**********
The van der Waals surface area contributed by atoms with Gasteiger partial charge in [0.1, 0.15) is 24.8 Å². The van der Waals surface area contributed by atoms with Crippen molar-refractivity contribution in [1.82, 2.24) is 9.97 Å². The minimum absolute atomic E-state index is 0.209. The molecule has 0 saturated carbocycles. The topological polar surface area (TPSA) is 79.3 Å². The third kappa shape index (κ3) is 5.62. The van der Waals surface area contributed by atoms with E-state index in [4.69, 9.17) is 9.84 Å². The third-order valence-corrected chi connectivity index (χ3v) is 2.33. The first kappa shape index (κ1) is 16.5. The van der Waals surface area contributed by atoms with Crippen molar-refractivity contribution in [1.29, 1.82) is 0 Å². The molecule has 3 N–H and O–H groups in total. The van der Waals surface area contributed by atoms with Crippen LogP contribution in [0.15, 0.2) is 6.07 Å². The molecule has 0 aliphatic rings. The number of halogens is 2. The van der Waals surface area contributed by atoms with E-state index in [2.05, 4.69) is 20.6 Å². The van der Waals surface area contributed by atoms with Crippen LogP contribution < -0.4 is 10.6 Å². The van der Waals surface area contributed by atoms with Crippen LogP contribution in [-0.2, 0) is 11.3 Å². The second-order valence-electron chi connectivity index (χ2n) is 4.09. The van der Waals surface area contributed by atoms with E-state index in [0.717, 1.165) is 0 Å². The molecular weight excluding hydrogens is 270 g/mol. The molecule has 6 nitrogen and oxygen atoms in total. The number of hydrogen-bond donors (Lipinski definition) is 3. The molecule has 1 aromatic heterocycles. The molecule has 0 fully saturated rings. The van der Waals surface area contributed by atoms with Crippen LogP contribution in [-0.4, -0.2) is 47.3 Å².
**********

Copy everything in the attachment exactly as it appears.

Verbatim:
The van der Waals surface area contributed by atoms with Gasteiger partial charge in [0.1, 0.15) is 24.8 Å². The van der Waals surface area contributed by atoms with Crippen molar-refractivity contribution in [1.82, 2.24) is 9.97 Å². The minimum absolute atomic E-state index is 0.209. The molecule has 0 saturated carbocycles. The topological polar surface area (TPSA) is 79.3 Å². The third kappa shape index (κ3) is 5.62. The van der Waals surface area contributed by atoms with E-state index in [4.69, 9.17) is 9.84 Å². The third-order valence-corrected chi connectivity index (χ3v) is 2.33. The first kappa shape index (κ1) is 16.5. The van der Waals surface area contributed by atoms with Crippen molar-refractivity contribution in [1.29, 1.82) is 0 Å². The molecule has 3 N–H and O–H groups in total. The van der Waals surface area contributed by atoms with Crippen LogP contribution in [0.15, 0.2) is 6.07 Å². The molecule has 0 aliphatic rings. The number of halogens is 2. The van der Waals surface area contributed by atoms with E-state index in [2.05, 4.69) is 20.6 Å². The van der Waals surface area contributed by atoms with Crippen LogP contribution < -0.4 is 10.6 Å². The van der Waals surface area contributed by atoms with Crippen LogP contribution in [-0.2, 0) is 11.3 Å². The second-order valence-electron chi connectivity index (χ2n) is 4.09. The van der Waals surface area contributed by atoms with E-state index in [0.717, 1.165) is 0 Å². The molecular weight excluding hydrogens is 270 g/mol. The molecule has 6 nitrogen and oxygen atoms in total. The number of hydrogen-bond donors (Lipinski definition) is 3. The molecule has 1 aromatic heterocycles. The molecule has 0 fully saturated rings. The van der Waals surface area contributed by atoms with Crippen LogP contribution in [-0.4, -0.2) is 47.3 Å².